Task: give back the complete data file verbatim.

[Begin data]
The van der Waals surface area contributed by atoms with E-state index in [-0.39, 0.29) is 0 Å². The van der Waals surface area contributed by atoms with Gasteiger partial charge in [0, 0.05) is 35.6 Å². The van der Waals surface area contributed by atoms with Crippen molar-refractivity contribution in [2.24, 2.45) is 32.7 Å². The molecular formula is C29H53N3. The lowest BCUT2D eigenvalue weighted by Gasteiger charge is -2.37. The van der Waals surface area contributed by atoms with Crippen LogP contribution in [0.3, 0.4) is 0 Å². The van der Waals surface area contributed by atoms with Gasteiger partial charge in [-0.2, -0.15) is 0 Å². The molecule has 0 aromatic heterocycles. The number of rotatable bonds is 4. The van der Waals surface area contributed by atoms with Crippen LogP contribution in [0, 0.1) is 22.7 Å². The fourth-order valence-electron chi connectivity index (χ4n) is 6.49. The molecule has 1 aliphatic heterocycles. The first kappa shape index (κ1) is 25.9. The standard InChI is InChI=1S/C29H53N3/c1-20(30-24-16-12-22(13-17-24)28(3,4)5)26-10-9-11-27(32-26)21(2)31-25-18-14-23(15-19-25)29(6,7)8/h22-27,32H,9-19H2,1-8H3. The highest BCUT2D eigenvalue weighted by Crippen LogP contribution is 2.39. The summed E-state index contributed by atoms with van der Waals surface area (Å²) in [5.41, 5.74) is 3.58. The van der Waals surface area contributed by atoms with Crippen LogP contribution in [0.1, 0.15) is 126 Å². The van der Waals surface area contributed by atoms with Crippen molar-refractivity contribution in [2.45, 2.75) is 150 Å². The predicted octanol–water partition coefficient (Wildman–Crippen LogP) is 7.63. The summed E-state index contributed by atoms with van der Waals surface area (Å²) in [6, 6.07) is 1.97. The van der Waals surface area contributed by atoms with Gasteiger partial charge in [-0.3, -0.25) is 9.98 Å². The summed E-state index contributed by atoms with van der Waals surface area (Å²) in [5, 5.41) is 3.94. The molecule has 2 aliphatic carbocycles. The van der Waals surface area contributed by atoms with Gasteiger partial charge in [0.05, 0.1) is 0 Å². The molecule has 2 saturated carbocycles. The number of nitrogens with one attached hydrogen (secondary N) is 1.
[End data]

The van der Waals surface area contributed by atoms with E-state index in [-0.39, 0.29) is 0 Å². The van der Waals surface area contributed by atoms with Gasteiger partial charge in [0, 0.05) is 35.6 Å². The van der Waals surface area contributed by atoms with Crippen molar-refractivity contribution in [2.24, 2.45) is 32.7 Å². The molecular formula is C29H53N3. The lowest BCUT2D eigenvalue weighted by Gasteiger charge is -2.37. The van der Waals surface area contributed by atoms with Crippen LogP contribution in [0.3, 0.4) is 0 Å². The van der Waals surface area contributed by atoms with Gasteiger partial charge in [-0.2, -0.15) is 0 Å². The molecule has 0 aromatic heterocycles. The number of rotatable bonds is 4. The van der Waals surface area contributed by atoms with Crippen LogP contribution in [0, 0.1) is 22.7 Å². The fourth-order valence-electron chi connectivity index (χ4n) is 6.49. The molecule has 1 aliphatic heterocycles. The first kappa shape index (κ1) is 25.9. The standard InChI is InChI=1S/C29H53N3/c1-20(30-24-16-12-22(13-17-24)28(3,4)5)26-10-9-11-27(32-26)21(2)31-25-18-14-23(15-19-25)29(6,7)8/h22-27,32H,9-19H2,1-8H3. The highest BCUT2D eigenvalue weighted by Crippen LogP contribution is 2.39. The summed E-state index contributed by atoms with van der Waals surface area (Å²) in [5.41, 5.74) is 3.58. The van der Waals surface area contributed by atoms with Crippen LogP contribution in [0.1, 0.15) is 126 Å². The van der Waals surface area contributed by atoms with Crippen molar-refractivity contribution in [2.45, 2.75) is 150 Å². The predicted octanol–water partition coefficient (Wildman–Crippen LogP) is 7.63. The summed E-state index contributed by atoms with van der Waals surface area (Å²) in [6, 6.07) is 1.97. The van der Waals surface area contributed by atoms with Gasteiger partial charge in [-0.3, -0.25) is 9.98 Å². The summed E-state index contributed by atoms with van der Waals surface area (Å²) in [5, 5.41) is 3.94. The molecule has 2 aliphatic carbocycles. The van der Waals surface area contributed by atoms with Gasteiger partial charge in [0.05, 0.1) is 0 Å². The molecule has 2 saturated carbocycles. The number of nitrogens with one attached hydrogen (secondary N) is 1.